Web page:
BARNHART: And that is the big advantage that cable TV has over network. Network, at the end of the day, still, with its lower audience numbers, has to please a much bigger crowd than cable ever has to.

Look at what Conan is coming into. He's going to follow "Family Guy" and "The Office." You couldn't ask for a better audience than the lead-in that he's going to get from those two shows. If he would have been over at Fox, who knows what his lead-in would have been? KURTZ: Well, OK. But at the same time, Jon Stewart, who he'll now be competing with, he follows the lead-in of "South Park."

Let me mention one other thing that happened this week, a rather dramatic development at Fox News, where Sean Hannity was yanked back by Fox executives. He was going to do his program in Cincinnati before a live audience. We've seen him out on the road appearing with Sarah Palin and Michele Bachmann before these live audiences. He's promoting a book.

But this was a Tea Party event at which the Tea Party organizers were charging as much as $100 for tickets. That was too much for Fox executives, and Hannity was flown back on his private jet, to be sure, to New York. The plans for that show were canceled.

And I think this was a good move by Fox executives. It seems to have given Hannity and some of the other hosts a really loose rein.

I am told by sources that Fox now plans to keep a tighter rein on Hannity and others. And I can't remember the last time I've seen a program actually get cancelled and the host unceremoniously ordered back to headquarters. And it was interesting thing that we wanted to share with you.

Aaron Barnhart and Rachel Sklar, thanks very much for joining us to talk about the late-night wars, which I'm sure we'll talk about more once Conan makes his debut.

Coming up, "THE SOUND OF SUNDAY." Politicians are out talking about financial reform this weekend. Candy Crowley joins us to break it down.

(COMMERCIAL BREAK)

KURTZ: And joining us now for a look at what's been happening on the other Sunday talk shows is Candy Crowley.

And Candy, the debate over the administration's financial reform bill really heating up this week.

What have Tim Geithner, the treasury secretary, and Mitch McConnell, the Senate Republican leader, been saying about this question of whether there will be future bank bailouts under this legislation?

CANDY CROWLEY, HOST, "STATE OF THE UNION": Well, first of all, turn the page. It's not the public option any more that they're arguing about on health care, it is this liquidation fund.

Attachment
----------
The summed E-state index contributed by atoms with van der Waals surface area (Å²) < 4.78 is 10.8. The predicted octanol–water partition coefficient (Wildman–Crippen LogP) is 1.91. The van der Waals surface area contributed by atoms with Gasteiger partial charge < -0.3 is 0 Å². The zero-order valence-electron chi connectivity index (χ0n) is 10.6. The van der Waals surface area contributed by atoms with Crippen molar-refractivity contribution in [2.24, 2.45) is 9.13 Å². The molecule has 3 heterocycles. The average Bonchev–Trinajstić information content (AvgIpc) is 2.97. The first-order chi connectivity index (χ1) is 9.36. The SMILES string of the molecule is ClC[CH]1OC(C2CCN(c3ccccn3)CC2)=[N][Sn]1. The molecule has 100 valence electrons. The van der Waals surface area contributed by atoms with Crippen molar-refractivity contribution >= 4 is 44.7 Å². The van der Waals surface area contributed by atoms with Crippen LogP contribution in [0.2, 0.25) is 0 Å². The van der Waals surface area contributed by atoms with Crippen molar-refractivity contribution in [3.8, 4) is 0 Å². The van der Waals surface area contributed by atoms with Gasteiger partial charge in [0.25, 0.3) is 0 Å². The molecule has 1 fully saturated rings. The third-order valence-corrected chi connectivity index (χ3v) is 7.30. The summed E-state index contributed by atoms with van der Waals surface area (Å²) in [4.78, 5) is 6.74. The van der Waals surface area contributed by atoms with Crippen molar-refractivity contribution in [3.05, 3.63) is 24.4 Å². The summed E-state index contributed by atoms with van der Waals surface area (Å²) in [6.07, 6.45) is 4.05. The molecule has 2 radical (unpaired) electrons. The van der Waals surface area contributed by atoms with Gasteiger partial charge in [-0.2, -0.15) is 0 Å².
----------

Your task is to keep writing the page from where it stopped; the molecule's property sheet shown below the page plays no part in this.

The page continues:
And Senator McConnell has said all week long this is a bailout. This is yet another bailout, endless bailouts. And the Democrats have been pushing back. And the president said on his Saturday radio show, you know, the Republican leader is being deceitful, so that's where we start the recent war of words.

(BEGIN VIDEO CLIP) SEN. MITCH MCCONNELL (R), MINORITY LEADER: I think he ought to talk to his own treasury secretary, who agrees with me, as well as "The Washington Post, "The Wall Street Journal," that there is a bailout fund in the bill that was reported out of the Banking Committee.

CROWLEY: But that bailout is funded by the banks themselves, is it not? It's not a taxpayer bailout.

MCCONNELL: Well, Robert Reich, who was Bill Clinton's secretary of labor, says it's a bailout fund. I mean, regardless of how the money is produced, it is a bailout fund that sort of guarantees in perpetuity that we'll be intervening once again to bail out these big firms.

(END VIDEO CLIP)

(BEGIN VIDEO CLIP)

TIMOTHY GEITHNER, TREASURY SECRETARY: That's absolutely not true. And as some of his members say, it was a bit over the top.

I have spent a lot of time with Republicans over the last several months, in the last few weeks, even last week, end of last week. And I believe that we are very close on this, that we agree on the vast bulk of the things necessary to end "too big to fail," protect taxpayers in the future. And that's one reason why I'm so confident.

(END VIDEO CLIP)

CROWLEY: Of course, one of the things that we found with health care reform was that we heard a lot of Republicans, Democrats saying, well, we agree on a lot of things. But in the end, it's that final 10 or 20 percent that gets them.

KURTZ: And Republicans saying start over --

CROWLEY: Exactly.

KURTZ: -- as they did so many times during the health care debate.

CROWLEY: It all has an echo.

KURTZ: Let me also ask you about Florida Governor Charlie Crist. He started out with a huge lead in his race for the Senate. Now he's trailing by something like 30 points. There is chatter that he may drop out and run as an Independent.